China’s growth cools further as tariff war pressures mount
BEIJING — China’s economic growth sank to its lowest level in at least 26 years in the quarter ending in June, adding to pressure on Chinese leaders as they fight a tariff war with Washington.
The world’s second-largest economy grew 6.2% over a year ago, down from the previous quarter’s 6.4%, government data showed Monday.
Hopes for an early growth rebound faded after President Trump raised tariffs on Chinese imports in May to turn up pressure on Beijing over the aggressive tactics it’s using to challenge American technological dominance. Now, economists say the slowdown might extend into next year.
Weaker Chinese activity carries global repercussions. China is the world’s second-biggest export market behind the United States. Countries that feed raw materials to Chinese factories — from Chilean copper to Indonesian coal — are especially vulnerable to decelerating growth in China.
The proportion of South African output going to China, for instance, has shot up from 2% in the mid-2000s to 15% now, according to a study by the McKinsey Global Institute. Then there’s the Democratic Republic of the Congo, which sends 45% of its exports to China, according to United Nations data cited in the McKinsey report. In addition, emerging market countries are increasingly dependent on Chinese investment.
Among major economies, Australia sent 35% of its exports to China in April, Brazil 30% and South Korea 24%, according to the Peterson Institute for International Economics.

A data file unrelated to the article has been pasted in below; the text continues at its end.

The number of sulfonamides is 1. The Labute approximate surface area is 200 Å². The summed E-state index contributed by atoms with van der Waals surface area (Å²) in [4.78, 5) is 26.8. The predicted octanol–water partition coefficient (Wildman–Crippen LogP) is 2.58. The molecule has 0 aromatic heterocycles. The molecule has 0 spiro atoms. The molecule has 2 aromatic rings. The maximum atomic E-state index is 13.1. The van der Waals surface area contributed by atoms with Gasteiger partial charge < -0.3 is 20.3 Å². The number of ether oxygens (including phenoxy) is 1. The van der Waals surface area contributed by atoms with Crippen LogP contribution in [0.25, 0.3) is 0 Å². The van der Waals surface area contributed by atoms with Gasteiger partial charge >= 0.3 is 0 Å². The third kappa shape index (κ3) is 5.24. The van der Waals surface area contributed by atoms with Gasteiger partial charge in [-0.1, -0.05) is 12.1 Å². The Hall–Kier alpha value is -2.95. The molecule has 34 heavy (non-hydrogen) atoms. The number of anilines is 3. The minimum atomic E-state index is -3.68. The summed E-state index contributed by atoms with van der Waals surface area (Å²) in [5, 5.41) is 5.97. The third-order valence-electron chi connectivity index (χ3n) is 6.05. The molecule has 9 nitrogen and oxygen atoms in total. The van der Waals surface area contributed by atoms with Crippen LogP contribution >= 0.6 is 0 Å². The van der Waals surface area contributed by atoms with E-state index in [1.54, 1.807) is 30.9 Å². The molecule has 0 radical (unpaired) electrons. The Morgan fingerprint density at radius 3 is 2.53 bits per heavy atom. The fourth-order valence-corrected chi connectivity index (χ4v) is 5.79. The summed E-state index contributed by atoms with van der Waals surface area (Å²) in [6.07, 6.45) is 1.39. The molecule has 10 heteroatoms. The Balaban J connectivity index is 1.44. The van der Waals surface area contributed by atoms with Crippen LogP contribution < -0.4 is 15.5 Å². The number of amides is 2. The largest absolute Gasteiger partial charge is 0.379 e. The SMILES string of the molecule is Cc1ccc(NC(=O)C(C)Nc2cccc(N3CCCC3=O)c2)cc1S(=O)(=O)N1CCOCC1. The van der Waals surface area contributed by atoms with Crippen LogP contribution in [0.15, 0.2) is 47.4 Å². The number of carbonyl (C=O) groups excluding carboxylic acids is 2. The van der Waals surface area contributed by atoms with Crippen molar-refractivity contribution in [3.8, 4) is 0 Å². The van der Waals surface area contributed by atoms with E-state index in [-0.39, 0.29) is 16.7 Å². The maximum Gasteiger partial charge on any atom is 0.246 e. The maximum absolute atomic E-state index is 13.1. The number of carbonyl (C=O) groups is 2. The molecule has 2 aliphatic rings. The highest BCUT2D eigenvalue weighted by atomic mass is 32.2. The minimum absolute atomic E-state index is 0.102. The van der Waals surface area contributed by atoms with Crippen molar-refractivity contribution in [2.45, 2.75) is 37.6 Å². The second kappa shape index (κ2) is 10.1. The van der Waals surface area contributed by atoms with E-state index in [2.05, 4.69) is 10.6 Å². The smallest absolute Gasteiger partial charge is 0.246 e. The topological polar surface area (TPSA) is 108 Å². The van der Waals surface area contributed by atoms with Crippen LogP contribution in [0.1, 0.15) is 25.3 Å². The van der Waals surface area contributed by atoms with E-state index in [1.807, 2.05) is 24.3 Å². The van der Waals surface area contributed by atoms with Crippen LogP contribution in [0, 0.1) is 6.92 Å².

Besides hurting countries that export raw materials to Beijing, the Chinese slowdown could come back to squeeze American companies like Procter & Gamble and General Motors that sell into the vast Chinese consumer market. Slowing demand in China could depress their revenue, earnings and stock market value, said Mary Lovely, a Syracuse University economist who studies trade.
Eventually, weaker stock prices could undermine U.S. consumer confidence and the American economy, she said.
“President Trump is probably happy that he’s starting to tank the Chinese economy,” Lovely said. “But it’s a case of ‘be careful what you wish for.’ “
IHS Markit foresees world economic growth slowing this year to 2.8% from 3.2% in 2018.
A decelerating “China is certainly part of that,” said Sara Johnson, IHS’ executive director for global economics.
But the world faces other problems, too. For one thing, Trump’s tariffs on imports from a host of countries — and the retaliation they have drawn from America’s trading partners — are crimping world trade and investment.
Manufacturers worldwide are also sitting on unsold stockpiles of goods, and growth will likely slow as they pare their inventories, Johnson said.
Trump and President Xi Jinping agreed last month to resume negotiations in a fight that has battered both American and Chinese exporters. But economists warn their truce is fragile because they still face the same array of disputes that caused talks to break down in May.